The Kingdom-Driven Family

Building a Home That Serves Christ and His Kingdom

oopsIn a world where someone is always touting the latest breakthrough in health, education, living, or some other utopian dream, it is tempting to jump on the bandwagon and re-order one’s life to conform to the latest fad or research study. While it is laudable to seek ways to improve one’s life, family, or health, as parents, we need to be aware of the potential damage to our children if it turns out we are wrong.

Many years ago, I went to a meeting where the speaker indicated that many allergies in children were due to having pets inside the house. He was quite convincing. When I returned home, I informed the family that our dog was going to become an outside dog. No one liked the idea, but I was eager to address the allergies that were plaguing the household.

For two weeks, our Springer Spaniel lived outside and everyone (including the dog) was miserable. The health guru also suggested stripping the home of carpet (another potential allergen) which we could not do, as we were renters. Therefore, I had embarked on a journey that was only partially in line with the “expert” whose advice I was taking. There were other facets to this experiment that, in short time, proved unworkable. We were not witnessing any appreciable improvement in the allergy situation, and we reversed course. Everyone was relieved, and the dog moved back in with the family.

I bring this up to point out that there were ramifications to my actions that affected my children and they were not in a position to understand the entire situation. For example, my son felt guilty because his allergies doomed the dog to outside living. My young daughter was sure that I was punishing the dog for some infraction. My husband was weary of hearing the complaints, along with rightly rejecting our new health protocols as drastic and in need of more research. In short, my well-intentioned “good idea” affected others in ways I did not want nor anticipate.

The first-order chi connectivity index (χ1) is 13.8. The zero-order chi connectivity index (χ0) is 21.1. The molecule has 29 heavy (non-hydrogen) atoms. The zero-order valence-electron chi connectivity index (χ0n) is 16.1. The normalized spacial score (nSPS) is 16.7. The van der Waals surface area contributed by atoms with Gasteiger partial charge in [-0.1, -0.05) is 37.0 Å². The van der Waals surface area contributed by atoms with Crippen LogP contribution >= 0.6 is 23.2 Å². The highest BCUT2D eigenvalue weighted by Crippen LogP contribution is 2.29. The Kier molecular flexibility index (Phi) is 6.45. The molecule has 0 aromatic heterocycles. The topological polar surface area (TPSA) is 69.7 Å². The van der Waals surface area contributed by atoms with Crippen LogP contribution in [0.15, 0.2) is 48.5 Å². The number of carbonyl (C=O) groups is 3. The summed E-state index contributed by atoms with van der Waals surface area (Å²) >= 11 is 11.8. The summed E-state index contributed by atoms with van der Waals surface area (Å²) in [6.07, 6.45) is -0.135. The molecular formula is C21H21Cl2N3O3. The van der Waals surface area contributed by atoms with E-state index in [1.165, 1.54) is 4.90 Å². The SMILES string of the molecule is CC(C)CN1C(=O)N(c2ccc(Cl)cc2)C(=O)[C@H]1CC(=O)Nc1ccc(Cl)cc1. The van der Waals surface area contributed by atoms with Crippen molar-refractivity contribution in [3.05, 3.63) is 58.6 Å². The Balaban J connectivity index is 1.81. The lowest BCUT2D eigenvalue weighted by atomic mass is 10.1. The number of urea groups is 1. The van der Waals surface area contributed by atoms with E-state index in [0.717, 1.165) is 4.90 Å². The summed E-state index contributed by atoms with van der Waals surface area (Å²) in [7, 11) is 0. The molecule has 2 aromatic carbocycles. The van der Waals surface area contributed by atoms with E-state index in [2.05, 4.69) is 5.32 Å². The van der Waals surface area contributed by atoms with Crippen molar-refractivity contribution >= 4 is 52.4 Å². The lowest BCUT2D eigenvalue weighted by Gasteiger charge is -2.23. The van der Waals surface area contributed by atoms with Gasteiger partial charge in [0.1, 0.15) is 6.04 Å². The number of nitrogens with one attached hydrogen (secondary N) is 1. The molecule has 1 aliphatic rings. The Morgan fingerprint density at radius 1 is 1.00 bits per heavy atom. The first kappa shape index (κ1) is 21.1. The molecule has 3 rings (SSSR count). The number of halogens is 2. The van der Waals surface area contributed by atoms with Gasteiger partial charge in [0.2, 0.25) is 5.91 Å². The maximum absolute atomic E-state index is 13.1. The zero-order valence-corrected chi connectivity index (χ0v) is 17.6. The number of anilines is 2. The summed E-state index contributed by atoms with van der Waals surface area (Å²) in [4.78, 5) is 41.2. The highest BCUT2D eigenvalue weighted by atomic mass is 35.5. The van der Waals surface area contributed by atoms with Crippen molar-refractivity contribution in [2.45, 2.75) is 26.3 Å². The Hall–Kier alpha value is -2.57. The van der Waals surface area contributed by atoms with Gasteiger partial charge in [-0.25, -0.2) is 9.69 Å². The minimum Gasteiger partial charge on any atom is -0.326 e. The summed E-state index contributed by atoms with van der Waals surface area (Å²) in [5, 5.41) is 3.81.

Because families desire to obey God and live according to His Word, it is too easy to embrace a new idea (or a recycled one) and charge full steam ahead. That is why knowing the law of God is so important as we carry out our duty to rear our families in the nurture and admonition of the Lord. We need to have a Biblical yardstick to determine if something is a good idea. And we need to ask 1) is it premised on Biblical principles; 2) can we implement it without violating another Biblical command or principle; 3) have we adequately explained what we are doing so that those under our authority are not in the dark and unnecessarily troubled by our decision; and 4) when we discover that the course we took was incorrect, do we take the time to approach those who were affected and apologize for our actions and ask for forgiveness where appropriate?

There are some decisions that by their very nature need to be carried out in a timely manner. Removing children from state schools, altering diet to rectify a health problem, or even relocating to a safer, more suitable living arrangement fall under this category. However, sharing your thought process will lessen the collateral damage and open the door to input that might improve the execution of the decision.

In looking back over my thirty-seven years of parenting, I cannot give myself a grade of “A+” very often. I would like to think that my motivation was always centered on doing the right thing. In retrospect, I see how it was often coupled with self-righteous pride and stubbornness. A benefit of getting older, wiser, and increasingly sanctified is that we have the opportunity to look back over the times in our lives when we have been deceived.

The admonition, “Do not be deceived: God is not mocked, for whatever one sows, that will he also reap” (Gal. 6:7), tells us that when we are in positions of authority, we must weigh our actions, motives, and results in terms of what pleases God and what does not. Moreover, we need to make sure we do not fall into the trap of “baptizing” our actions as good, just because they are our actions.

[To this day I think of our Springer Spaniel, Buck, and what must have been going on in his dog brain. No doubt, he was trying to figure out why he was banished from the house, doing his best to undo the terrible wrong he had done, and trying to figure out how he succeeded in being readmitted!]

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